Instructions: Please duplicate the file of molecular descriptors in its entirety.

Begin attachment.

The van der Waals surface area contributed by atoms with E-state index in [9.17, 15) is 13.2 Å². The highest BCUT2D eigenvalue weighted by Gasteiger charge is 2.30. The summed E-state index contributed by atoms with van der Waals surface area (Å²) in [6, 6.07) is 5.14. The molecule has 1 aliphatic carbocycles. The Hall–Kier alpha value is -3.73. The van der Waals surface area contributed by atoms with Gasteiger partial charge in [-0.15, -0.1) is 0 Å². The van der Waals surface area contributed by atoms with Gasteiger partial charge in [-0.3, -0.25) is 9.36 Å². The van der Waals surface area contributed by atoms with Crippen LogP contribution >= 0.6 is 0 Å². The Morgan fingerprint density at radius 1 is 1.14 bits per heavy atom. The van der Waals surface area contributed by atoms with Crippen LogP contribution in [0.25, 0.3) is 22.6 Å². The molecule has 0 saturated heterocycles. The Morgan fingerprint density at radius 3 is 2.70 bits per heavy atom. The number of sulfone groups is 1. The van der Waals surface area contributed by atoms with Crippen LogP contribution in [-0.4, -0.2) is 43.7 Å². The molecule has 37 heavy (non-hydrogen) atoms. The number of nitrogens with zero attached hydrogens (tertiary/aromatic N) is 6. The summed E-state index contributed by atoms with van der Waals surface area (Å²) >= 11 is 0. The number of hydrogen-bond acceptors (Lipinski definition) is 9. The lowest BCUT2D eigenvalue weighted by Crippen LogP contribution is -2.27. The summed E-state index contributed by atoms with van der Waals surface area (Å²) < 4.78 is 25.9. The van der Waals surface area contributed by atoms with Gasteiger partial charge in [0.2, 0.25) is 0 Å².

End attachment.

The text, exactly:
The van der Waals surface area contributed by atoms with E-state index in [9.17, 15) is 13.2 Å². The highest BCUT2D eigenvalue weighted by Gasteiger charge is 2.30. The summed E-state index contributed by atoms with van der Waals surface area (Å²) in [6, 6.07) is 5.14. The molecule has 1 aliphatic carbocycles. The Hall–Kier alpha value is -3.73. The van der Waals surface area contributed by atoms with Gasteiger partial charge in [-0.15, -0.1) is 0 Å². The van der Waals surface area contributed by atoms with Gasteiger partial charge in [-0.3, -0.25) is 9.36 Å². The van der Waals surface area contributed by atoms with Crippen LogP contribution >= 0.6 is 0 Å². The Morgan fingerprint density at radius 1 is 1.14 bits per heavy atom. The van der Waals surface area contributed by atoms with Crippen LogP contribution in [0.25, 0.3) is 22.6 Å². The molecule has 0 saturated heterocycles. The Morgan fingerprint density at radius 3 is 2.70 bits per heavy atom. The number of sulfone groups is 1. The van der Waals surface area contributed by atoms with Crippen LogP contribution in [-0.4, -0.2) is 43.7 Å². The molecule has 37 heavy (non-hydrogen) atoms. The number of nitrogens with zero attached hydrogens (tertiary/aromatic N) is 6. The summed E-state index contributed by atoms with van der Waals surface area (Å²) >= 11 is 0. The number of hydrogen-bond acceptors (Lipinski definition) is 9. The lowest BCUT2D eigenvalue weighted by Crippen LogP contribution is -2.27. The summed E-state index contributed by atoms with van der Waals surface area (Å²) < 4.78 is 25.9. The van der Waals surface area contributed by atoms with Gasteiger partial charge in [0.2, 0.25) is 0 Å².